Does the punishment of criminals fit into deontological / Kantian morality?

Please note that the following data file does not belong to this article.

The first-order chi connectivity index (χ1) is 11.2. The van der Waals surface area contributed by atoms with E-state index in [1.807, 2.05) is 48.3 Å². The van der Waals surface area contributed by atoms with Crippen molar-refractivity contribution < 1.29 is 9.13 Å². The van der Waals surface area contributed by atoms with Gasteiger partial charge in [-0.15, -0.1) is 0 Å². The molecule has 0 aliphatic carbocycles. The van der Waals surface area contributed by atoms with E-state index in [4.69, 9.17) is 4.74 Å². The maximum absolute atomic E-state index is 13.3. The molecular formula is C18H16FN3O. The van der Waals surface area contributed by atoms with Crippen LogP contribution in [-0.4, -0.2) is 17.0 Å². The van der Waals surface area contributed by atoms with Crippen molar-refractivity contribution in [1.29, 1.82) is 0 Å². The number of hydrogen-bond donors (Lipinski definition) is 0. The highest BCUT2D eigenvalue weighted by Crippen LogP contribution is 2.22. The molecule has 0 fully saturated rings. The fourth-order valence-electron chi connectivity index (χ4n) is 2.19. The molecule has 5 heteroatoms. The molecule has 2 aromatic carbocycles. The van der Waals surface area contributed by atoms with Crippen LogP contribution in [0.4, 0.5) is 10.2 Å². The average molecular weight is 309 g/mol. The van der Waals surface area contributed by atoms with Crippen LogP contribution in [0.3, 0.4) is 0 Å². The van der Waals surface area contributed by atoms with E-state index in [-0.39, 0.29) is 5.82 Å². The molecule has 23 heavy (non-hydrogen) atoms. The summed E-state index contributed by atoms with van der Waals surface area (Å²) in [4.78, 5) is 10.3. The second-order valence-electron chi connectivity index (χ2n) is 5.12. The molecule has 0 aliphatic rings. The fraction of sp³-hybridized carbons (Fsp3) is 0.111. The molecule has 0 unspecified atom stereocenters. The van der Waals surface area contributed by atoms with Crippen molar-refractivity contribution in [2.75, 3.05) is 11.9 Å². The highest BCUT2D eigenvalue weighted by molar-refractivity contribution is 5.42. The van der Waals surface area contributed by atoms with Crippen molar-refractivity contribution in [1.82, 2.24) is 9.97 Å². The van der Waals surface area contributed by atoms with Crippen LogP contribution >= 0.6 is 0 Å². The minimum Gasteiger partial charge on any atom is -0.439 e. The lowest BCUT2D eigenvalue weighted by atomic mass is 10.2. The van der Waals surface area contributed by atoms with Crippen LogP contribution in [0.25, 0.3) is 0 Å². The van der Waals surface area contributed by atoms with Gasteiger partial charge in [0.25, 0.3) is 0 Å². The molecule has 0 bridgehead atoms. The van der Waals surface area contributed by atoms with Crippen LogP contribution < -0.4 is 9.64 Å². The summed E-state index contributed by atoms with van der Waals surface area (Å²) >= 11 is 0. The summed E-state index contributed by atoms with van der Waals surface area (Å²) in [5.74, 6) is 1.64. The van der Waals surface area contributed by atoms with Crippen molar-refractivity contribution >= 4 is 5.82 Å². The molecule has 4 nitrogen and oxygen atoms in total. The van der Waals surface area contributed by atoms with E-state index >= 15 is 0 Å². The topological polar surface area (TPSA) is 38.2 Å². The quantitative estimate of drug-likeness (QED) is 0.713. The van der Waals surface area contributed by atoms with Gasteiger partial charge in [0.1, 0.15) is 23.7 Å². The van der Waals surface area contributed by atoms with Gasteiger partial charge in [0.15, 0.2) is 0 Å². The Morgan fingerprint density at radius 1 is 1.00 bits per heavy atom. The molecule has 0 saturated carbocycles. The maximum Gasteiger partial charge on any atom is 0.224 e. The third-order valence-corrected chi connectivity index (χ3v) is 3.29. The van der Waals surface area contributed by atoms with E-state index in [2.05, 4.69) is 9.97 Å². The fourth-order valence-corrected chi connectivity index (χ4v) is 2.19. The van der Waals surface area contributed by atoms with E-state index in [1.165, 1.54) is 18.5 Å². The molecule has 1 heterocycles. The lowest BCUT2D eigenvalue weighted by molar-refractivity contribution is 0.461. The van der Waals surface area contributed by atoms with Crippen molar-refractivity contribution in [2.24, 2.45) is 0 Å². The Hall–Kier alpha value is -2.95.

If so, isn't this something akin to utilitarianism?I am familiar with the first one 50/50 or 75/25 in favor of "familiar", and for me it is something like "use the established rules and do not deviate from them in any case" (in particular, in Kant-set rules in which people will be the end (whatever that means), and do not have internal contradictions (if everyone followed the rule "break promises", promises would disappear and there would be nothing to break), and even worse nizza, it also becomes a means). You can't lie, you can't steal, etc…. But you can't restrict the freedom of movement of other people, and yet, with criminals, this is done for the benefit of other members of society. Is there a separate rule about them (as an exception to the general rule)? If this rule allows the infliction of harm for the sake of reducing its total number (there will be fewer crimes), then why can't other similar rules be invented and, if possible, how will all this differ from consequentialism (more precisely, from utilitarianism)?